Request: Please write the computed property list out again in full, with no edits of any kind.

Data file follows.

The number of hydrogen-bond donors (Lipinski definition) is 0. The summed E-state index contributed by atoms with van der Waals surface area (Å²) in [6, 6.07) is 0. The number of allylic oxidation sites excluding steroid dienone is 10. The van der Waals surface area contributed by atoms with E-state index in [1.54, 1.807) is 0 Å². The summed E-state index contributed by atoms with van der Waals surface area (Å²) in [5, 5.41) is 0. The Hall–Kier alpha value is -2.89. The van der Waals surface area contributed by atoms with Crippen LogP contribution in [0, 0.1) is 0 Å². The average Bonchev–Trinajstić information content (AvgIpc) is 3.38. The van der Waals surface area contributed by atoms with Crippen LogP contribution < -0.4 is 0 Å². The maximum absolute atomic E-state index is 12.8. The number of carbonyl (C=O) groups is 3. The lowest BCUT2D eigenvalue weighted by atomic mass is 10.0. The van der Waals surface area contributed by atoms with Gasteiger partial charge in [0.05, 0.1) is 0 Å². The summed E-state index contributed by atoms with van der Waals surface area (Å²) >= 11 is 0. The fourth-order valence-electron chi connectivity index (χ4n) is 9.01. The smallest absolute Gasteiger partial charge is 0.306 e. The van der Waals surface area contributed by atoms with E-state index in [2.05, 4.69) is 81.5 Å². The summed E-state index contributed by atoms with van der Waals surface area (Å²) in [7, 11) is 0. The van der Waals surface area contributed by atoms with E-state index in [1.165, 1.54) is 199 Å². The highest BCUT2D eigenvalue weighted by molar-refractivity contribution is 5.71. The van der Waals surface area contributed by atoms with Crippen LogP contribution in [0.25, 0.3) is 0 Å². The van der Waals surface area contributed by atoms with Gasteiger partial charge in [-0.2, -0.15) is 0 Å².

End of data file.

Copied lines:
The number of hydrogen-bond donors (Lipinski definition) is 0. The summed E-state index contributed by atoms with van der Waals surface area (Å²) in [6, 6.07) is 0. The number of allylic oxidation sites excluding steroid dienone is 10. The van der Waals surface area contributed by atoms with E-state index in [1.54, 1.807) is 0 Å². The summed E-state index contributed by atoms with van der Waals surface area (Å²) in [5, 5.41) is 0. The Hall–Kier alpha value is -2.89. The van der Waals surface area contributed by atoms with Crippen LogP contribution in [0, 0.1) is 0 Å². The average Bonchev–Trinajstić information content (AvgIpc) is 3.38. The van der Waals surface area contributed by atoms with Crippen LogP contribution < -0.4 is 0 Å². The maximum absolute atomic E-state index is 12.8. The number of carbonyl (C=O) groups is 3. The lowest BCUT2D eigenvalue weighted by atomic mass is 10.0. The van der Waals surface area contributed by atoms with Gasteiger partial charge in [0.05, 0.1) is 0 Å². The summed E-state index contributed by atoms with van der Waals surface area (Å²) >= 11 is 0. The fourth-order valence-electron chi connectivity index (χ4n) is 9.01. The smallest absolute Gasteiger partial charge is 0.306 e. The van der Waals surface area contributed by atoms with E-state index in [2.05, 4.69) is 81.5 Å². The summed E-state index contributed by atoms with van der Waals surface area (Å²) in [7, 11) is 0. The van der Waals surface area contributed by atoms with E-state index in [1.165, 1.54) is 199 Å². The highest BCUT2D eigenvalue weighted by molar-refractivity contribution is 5.71. The van der Waals surface area contributed by atoms with Crippen LogP contribution in [0.25, 0.3) is 0 Å². The van der Waals surface area contributed by atoms with Gasteiger partial charge in [-0.2, -0.15) is 0 Å².